Review: The Nothing, by Korn

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“Happiness is a club I’ll never be in.”

Death is never easy for any of us to deal with in our lives, especially when someone close to us is the one that experiences it. This happened to Korn’s frontman, Jonathan Davis, who tragically lost his wife, Deven Davis, back in August 2018. Over a year later after that tragic loss, the nu-metal outfit Korn released their album The Nothing, which is inspired by Davis’ tragic loss and the demons he deals with afterwards.

The opening track, “The End Begins”, sets the tone for this album with these haunting words: “Why did you leave me? / Now they are free / And they are coming after me.” Davis starting out the album with those words shows that this will be an honest and sincere experience we are embarking on as listeners. Davis also plays the bagpipes on the track, which paints the picture that “The End Begins” is a musical funeral, as Davis asks Deven why she left this world. The starting track, along with “Cold,” starts the journey of Jonathan Davis’ mind throughout this album.

The Nothing gives various parts of Davis’ mind time to come to the forefront, such as his isolation on “You’ll Never Find Me,” blaming God for providing only hurt on “Idiosyncrasy,” embracing his demons on “Gravity of Discomfort,” realizing that there maybe no answer on “The Ringmaster”. Ultimately, by the end of The Nothing, Davis comes to a tragic conclusion as he sings the most tragic line on the album, from the track “This Loss”: “Happiness is a club I’ll never be in.” The line conveys all the experiences, both old and new, that Davis has had in his life, which lead to him making this melancholy statement. Happiness has been taken away from him throughout his life. Whether it was his loss of innocence, which he shares on “Daddy,” to Deven’s recent passing, it seems that Davis can never truly be happy.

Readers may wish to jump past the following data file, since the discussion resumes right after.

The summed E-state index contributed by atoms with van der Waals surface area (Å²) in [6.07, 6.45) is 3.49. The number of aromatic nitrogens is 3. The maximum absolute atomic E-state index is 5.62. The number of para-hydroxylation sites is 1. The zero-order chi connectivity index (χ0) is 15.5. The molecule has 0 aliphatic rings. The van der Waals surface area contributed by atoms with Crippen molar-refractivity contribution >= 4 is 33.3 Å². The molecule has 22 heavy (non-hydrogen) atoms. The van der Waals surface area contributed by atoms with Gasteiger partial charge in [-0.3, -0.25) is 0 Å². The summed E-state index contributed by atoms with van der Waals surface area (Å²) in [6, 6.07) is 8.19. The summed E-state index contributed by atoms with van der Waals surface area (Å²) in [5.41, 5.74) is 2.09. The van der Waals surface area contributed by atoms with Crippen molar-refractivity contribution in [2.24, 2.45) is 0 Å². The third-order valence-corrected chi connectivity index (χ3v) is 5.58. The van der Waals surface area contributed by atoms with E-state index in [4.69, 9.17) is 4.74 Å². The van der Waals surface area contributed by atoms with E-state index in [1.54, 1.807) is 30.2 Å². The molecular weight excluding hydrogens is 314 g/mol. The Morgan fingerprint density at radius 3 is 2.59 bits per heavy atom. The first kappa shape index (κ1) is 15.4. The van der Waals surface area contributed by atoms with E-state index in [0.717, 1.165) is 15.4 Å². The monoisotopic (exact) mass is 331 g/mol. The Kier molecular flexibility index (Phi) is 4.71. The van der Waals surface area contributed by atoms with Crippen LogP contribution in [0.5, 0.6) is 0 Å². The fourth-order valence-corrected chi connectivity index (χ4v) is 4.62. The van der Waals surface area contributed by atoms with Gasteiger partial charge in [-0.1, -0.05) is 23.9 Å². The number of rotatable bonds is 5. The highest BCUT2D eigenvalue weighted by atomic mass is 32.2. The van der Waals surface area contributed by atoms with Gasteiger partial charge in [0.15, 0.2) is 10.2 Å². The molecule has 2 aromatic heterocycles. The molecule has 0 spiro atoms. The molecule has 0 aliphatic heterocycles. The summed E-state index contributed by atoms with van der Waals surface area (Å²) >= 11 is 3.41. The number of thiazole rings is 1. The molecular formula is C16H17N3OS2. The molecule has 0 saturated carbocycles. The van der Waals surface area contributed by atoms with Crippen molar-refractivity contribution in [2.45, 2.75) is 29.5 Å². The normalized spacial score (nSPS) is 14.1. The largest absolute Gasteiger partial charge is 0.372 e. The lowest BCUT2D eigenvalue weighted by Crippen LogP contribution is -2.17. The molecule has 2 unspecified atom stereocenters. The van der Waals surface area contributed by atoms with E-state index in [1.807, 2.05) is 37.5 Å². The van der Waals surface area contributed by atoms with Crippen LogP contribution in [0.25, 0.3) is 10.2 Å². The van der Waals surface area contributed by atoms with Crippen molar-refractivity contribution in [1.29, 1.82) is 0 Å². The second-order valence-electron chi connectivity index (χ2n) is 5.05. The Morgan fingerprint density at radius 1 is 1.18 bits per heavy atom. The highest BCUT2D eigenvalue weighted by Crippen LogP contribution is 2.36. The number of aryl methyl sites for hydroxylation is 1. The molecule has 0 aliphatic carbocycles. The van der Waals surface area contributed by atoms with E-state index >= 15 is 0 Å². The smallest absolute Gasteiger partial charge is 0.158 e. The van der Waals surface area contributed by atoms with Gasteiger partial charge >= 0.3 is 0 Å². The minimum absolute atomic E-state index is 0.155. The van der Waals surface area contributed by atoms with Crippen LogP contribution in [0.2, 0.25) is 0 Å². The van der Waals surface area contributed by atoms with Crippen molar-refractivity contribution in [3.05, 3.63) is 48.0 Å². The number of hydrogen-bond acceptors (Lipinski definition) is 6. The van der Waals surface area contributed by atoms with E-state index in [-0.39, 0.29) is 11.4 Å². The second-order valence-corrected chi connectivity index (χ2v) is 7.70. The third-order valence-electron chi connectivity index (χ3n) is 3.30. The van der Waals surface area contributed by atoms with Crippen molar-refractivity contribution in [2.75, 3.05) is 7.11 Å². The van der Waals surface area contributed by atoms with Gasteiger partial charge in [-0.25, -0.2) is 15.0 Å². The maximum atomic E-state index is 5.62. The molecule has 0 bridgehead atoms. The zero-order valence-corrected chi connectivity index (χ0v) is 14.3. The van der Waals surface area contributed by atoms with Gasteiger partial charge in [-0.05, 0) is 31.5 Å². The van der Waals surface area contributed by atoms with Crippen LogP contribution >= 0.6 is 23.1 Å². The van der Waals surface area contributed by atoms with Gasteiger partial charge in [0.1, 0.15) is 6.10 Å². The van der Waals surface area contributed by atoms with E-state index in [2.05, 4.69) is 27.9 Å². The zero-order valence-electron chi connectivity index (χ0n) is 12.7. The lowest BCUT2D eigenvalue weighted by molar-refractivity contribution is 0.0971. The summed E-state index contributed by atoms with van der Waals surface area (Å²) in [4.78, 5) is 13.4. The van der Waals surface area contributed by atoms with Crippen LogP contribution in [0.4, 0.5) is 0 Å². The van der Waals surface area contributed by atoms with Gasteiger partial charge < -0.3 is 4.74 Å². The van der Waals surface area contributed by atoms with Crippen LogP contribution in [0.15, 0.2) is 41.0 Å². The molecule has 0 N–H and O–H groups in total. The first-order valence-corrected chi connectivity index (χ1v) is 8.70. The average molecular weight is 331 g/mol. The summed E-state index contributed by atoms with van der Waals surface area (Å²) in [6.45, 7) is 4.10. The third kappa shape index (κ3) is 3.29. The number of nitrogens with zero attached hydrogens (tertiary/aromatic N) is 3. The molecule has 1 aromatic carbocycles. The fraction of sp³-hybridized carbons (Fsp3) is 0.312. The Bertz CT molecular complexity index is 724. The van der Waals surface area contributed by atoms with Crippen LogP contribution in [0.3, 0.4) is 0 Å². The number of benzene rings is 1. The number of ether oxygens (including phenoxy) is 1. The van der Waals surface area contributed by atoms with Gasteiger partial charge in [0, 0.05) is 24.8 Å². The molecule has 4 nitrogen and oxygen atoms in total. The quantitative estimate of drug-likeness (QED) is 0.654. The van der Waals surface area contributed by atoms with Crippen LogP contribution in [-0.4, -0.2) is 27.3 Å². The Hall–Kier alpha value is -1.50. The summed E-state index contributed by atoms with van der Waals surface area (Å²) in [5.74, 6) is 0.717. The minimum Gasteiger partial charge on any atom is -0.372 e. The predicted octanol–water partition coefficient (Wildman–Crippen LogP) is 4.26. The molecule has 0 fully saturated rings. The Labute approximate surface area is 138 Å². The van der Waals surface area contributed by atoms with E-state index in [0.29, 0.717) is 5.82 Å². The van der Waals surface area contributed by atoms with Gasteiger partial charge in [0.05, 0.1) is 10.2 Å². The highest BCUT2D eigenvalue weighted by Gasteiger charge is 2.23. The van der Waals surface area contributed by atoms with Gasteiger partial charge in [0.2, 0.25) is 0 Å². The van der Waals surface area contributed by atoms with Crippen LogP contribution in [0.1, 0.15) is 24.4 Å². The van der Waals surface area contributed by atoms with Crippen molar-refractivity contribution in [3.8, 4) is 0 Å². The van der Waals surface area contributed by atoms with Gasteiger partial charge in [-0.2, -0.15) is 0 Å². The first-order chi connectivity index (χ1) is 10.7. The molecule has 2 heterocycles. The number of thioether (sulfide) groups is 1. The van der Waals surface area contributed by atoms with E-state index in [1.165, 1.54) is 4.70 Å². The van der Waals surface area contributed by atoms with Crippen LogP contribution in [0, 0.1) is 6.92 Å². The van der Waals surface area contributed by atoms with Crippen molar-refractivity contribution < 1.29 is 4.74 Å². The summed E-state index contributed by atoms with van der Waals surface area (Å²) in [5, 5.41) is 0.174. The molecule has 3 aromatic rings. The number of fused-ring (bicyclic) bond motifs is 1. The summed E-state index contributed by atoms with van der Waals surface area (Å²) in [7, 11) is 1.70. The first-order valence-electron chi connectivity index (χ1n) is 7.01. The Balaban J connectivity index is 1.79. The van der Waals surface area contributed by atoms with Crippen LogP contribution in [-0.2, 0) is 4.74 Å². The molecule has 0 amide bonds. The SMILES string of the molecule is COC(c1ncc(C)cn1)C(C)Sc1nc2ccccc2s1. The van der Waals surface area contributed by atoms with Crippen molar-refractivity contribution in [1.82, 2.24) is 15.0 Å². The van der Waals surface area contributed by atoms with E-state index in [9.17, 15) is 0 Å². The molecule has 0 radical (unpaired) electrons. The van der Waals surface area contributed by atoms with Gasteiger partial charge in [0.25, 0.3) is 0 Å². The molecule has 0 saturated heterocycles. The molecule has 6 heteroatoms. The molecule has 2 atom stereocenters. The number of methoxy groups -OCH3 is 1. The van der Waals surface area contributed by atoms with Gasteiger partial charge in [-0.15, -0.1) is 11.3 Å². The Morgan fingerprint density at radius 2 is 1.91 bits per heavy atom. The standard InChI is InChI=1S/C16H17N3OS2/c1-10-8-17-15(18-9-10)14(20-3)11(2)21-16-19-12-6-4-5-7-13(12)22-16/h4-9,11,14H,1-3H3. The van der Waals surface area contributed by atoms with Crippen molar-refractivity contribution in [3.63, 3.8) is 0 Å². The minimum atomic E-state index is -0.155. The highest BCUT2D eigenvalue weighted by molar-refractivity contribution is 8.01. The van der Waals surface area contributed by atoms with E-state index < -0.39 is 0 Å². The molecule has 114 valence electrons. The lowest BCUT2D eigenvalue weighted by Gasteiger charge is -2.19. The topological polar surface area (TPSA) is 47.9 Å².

Since The Nothing is a very dark and tragic album, Davis gives a truly haunting performance both vocally and lyrically. Davis has one of the most unique voices in rock and metal, and he uses it to his full advantage on The Nothing. Whether it is his signature grungy delivery on “Idiosyncrasy,” somber vocals on “You’ll Never Find Me,” shouts on “Finally Free,” death metal growls on “Cold,” or operatic vocals on “This Loss,” Davis manages to incorporate these styles simultaneously and efficiently. His performance is the highlight of this album, since he is giving his all on every word. The instrumentals are also solid, as Brian “Head” Welch and James “Munky” Shafer provide solid guitar work that shows off the different influences Korn brings into this album. Generally, the guitar work is in the nu-metal territory, but there are different shades that are mixed into this album, adding some of the darkness that permeates The Nothing, whether it’s the heavy metalcore breakdowns on “Idiosyncrasy” and “Finally Free,” the darker hip-hop-inspired riffs from “The Ringmaster” and “Gravity of Discomfort,” or the theatrical atmosphere that goes through the entire album. Reginald “Fieldy” Arvizu on bass and Ray Luzier on drums provide a solid rhythm section throughout the album, as always. Tracks such as the aforementioned “The Ringmaster” and “Finally Free” show off the importance that “Fieldy” and Luzier have to Korn’s sound.

Korn has always been at their best when they deliver an honest, raw, and emotional experience on their albums, which is why the older albums, such as Korn and Follow the Leader, are given higher praise compared to their newer material, since those albums feel like more of an honest experience. Ultimately, The Nothing is an album that provides a raw and honest look into Jonathan Davis’ mind about the death of his wife and the demons he is left behind to deal with. I’m confident, at least in that regard, that this album is as good as their older material, since it provides that same honest experience and great music. I think this album will also help others, including myself, go through loss or dealing with issues in their lives. If you are looking for something honest, emotional, dark and haunting, then this is an album that I recommend wholeheartedly. The Nothing, if nothing else, shows that honesty and emotion are what it takes to make great music.